The federal statutes say that "consumers" can be protected by law if they receive a "defective" product that cannot be repaired by a "reasonable number of attempts" by the manufacturer. Now, there are a number of ways to decipher what problems are covered.
For instance, if someone's window doesn't roll down or the radio doesn't work, should they be entitled to a replacement vehicle?
Also, there are different ideas about what a "reasonable" number of attempts to repair may be. For some states, it's as few as one attempt to fix a serious defect, and as much as four repairs done on the same part or eight repairs on various parts.
Ohio Seems To Have The Best
When it comes to automobile lemon laws for the different states, the Ohio lemon law is one of the best. For example, instead of covering consumers for 1-2 years, Ohio law allows consumers up to five to file their complaint.
The law may apply to passenger vehicles carrying nine or fewer people, ride-sharing vehicles not carrying more than fifteen people, farm trucks that carry less than a ton and are used for personal reasons, noncommercial motor vehicles and any parts of motor homes that are not used for cold storage, cooking, eating or sleeping. Most states do not cover motor homes at all, so Ohio law is a little more liberal in its translation.
A "reasonable number of repair attempts" is defined as three or more times in a year or 30 days of downtime to fix the same problem, eight or more attempts to repair any nonconformity, or one attempt to repair a nonconformity that could cause serious injury or death if not repaired.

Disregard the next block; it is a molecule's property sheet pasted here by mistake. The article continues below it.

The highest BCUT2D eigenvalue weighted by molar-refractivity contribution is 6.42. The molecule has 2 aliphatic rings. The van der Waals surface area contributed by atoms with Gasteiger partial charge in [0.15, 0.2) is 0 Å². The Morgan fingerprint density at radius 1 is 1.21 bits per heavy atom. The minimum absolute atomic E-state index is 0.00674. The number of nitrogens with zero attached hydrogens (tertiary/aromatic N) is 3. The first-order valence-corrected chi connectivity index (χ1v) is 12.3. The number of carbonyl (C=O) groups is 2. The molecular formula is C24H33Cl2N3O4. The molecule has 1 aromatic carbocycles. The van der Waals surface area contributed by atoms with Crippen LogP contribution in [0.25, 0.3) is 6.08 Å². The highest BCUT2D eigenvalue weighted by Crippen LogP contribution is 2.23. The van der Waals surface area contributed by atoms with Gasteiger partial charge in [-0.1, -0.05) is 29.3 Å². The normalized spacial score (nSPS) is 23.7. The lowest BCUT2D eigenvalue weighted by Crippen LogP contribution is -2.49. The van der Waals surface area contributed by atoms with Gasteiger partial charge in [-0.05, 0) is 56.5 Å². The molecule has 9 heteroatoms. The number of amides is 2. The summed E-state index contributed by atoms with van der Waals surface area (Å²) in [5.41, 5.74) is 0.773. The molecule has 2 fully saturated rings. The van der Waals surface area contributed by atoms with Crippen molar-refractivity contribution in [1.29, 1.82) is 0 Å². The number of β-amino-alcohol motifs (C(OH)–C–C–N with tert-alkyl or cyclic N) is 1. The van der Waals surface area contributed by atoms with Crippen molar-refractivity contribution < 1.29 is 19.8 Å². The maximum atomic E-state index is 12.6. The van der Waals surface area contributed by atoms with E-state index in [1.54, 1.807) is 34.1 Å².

Florida Differs Again
The Florida lemon law covers cars and trucks sold in Florida, including demonstrators, recreational vehicles and leased vehicles, but not including motorcycles or the living facilities of the motor homes (flooring, plumbing, fixtures, heating/cooling, generator, electrical systems).
Not all state lemon laws clearly define which "defects" or "nonconformities" are covered, but Florida local laws specifically mention "conditions," such as the vehicle failing to start or overheating as cause for a lemon law case.
The lemon law rights period extends for two years, rather than one, in which time a consumer must take the vehicle in for service. The "reasonable" attempts of repairs can be the same nonconformity repaired three times, plus a final attempt after receiving a "demand" letter or a vehicle that has been out of service for 30 days (passenger cars) or 60 days (motor homes) for maintenance.
Pennsylvania Covers 15 People Or Less In A New And Unused Self-Propelled Motorized Vehicle
The Pennsylvania lemon law defines a "new motor vehicle" as any "new and unused self-propelled motorized vehicle" that is driven upon public roads and highways, that transports 15 people or less, that was purchased or leased in the state of Pennsylvania, that is registered in Pennsylvania and that is used primarily for personal and/or household reasons.
Generally, motorcycles, motor homes and all-terrain vehicles are not covered by state lemon laws in this case. In Pennsylvania, the manufacturer has whichever comes first, such as one year, 12,000 miles or the expiration of their express warranty to fix serious defects. A "reasonable number of repair attempts" is defined by PA lemon law as three times or 30 days' worth of downtime.